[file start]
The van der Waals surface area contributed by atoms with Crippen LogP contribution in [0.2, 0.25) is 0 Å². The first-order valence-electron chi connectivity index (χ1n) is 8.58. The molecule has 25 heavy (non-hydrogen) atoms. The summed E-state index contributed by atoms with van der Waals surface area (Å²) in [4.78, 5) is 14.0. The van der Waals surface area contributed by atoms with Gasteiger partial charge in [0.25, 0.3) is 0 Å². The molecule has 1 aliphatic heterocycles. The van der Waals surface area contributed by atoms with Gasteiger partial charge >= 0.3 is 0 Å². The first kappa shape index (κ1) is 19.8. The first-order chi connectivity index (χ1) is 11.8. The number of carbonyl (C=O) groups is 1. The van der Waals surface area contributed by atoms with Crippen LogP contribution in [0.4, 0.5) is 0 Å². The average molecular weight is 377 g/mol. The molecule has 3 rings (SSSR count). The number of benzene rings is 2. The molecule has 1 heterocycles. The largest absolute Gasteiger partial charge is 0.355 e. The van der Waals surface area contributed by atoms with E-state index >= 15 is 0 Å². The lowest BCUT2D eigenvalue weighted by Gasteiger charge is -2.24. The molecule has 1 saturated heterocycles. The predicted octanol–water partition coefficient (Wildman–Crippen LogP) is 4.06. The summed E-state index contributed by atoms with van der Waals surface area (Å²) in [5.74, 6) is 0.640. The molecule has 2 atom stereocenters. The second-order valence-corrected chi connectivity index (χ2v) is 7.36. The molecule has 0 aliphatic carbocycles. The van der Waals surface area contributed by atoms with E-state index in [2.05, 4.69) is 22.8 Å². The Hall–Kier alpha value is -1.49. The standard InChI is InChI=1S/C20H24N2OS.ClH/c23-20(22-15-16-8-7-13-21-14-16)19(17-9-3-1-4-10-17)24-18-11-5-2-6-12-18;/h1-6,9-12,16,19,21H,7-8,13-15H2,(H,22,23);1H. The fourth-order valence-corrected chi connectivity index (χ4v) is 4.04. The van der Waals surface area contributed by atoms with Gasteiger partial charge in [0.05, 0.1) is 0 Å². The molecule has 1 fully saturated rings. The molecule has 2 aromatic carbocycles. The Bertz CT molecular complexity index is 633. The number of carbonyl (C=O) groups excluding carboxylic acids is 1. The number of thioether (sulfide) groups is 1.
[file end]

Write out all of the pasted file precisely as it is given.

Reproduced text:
The van der Waals surface area contributed by atoms with Crippen LogP contribution in [0.2, 0.25) is 0 Å². The first-order valence-electron chi connectivity index (χ1n) is 8.58. The molecule has 25 heavy (non-hydrogen) atoms. The summed E-state index contributed by atoms with van der Waals surface area (Å²) in [4.78, 5) is 14.0. The van der Waals surface area contributed by atoms with Gasteiger partial charge in [0.25, 0.3) is 0 Å². The molecule has 1 aliphatic heterocycles. The van der Waals surface area contributed by atoms with Gasteiger partial charge >= 0.3 is 0 Å². The first kappa shape index (κ1) is 19.8. The first-order chi connectivity index (χ1) is 11.8. The number of carbonyl (C=O) groups is 1. The van der Waals surface area contributed by atoms with Crippen LogP contribution in [0.4, 0.5) is 0 Å². The average molecular weight is 377 g/mol. The molecule has 3 rings (SSSR count). The number of benzene rings is 2. The molecule has 1 heterocycles. The largest absolute Gasteiger partial charge is 0.355 e. The van der Waals surface area contributed by atoms with E-state index >= 15 is 0 Å². The lowest BCUT2D eigenvalue weighted by Gasteiger charge is -2.24. The molecule has 1 saturated heterocycles. The predicted octanol–water partition coefficient (Wildman–Crippen LogP) is 4.06. The summed E-state index contributed by atoms with van der Waals surface area (Å²) in [5.74, 6) is 0.640. The molecule has 2 atom stereocenters. The second-order valence-corrected chi connectivity index (χ2v) is 7.36. The molecule has 0 aliphatic carbocycles. The van der Waals surface area contributed by atoms with E-state index in [2.05, 4.69) is 22.8 Å². The Hall–Kier alpha value is -1.49. The standard InChI is InChI=1S/C20H24N2OS.ClH/c23-20(22-15-16-8-7-13-21-14-16)19(17-9-3-1-4-10-17)24-18-11-5-2-6-12-18;/h1-6,9-12,16,19,21H,7-8,13-15H2,(H,22,23);1H. The fourth-order valence-corrected chi connectivity index (χ4v) is 4.04. The van der Waals surface area contributed by atoms with Gasteiger partial charge in [0.05, 0.1) is 0 Å². The molecule has 1 fully saturated rings. The molecule has 2 aromatic carbocycles. The Bertz CT molecular complexity index is 633. The number of carbonyl (C=O) groups excluding carboxylic acids is 1. The number of thioether (sulfide) groups is 1.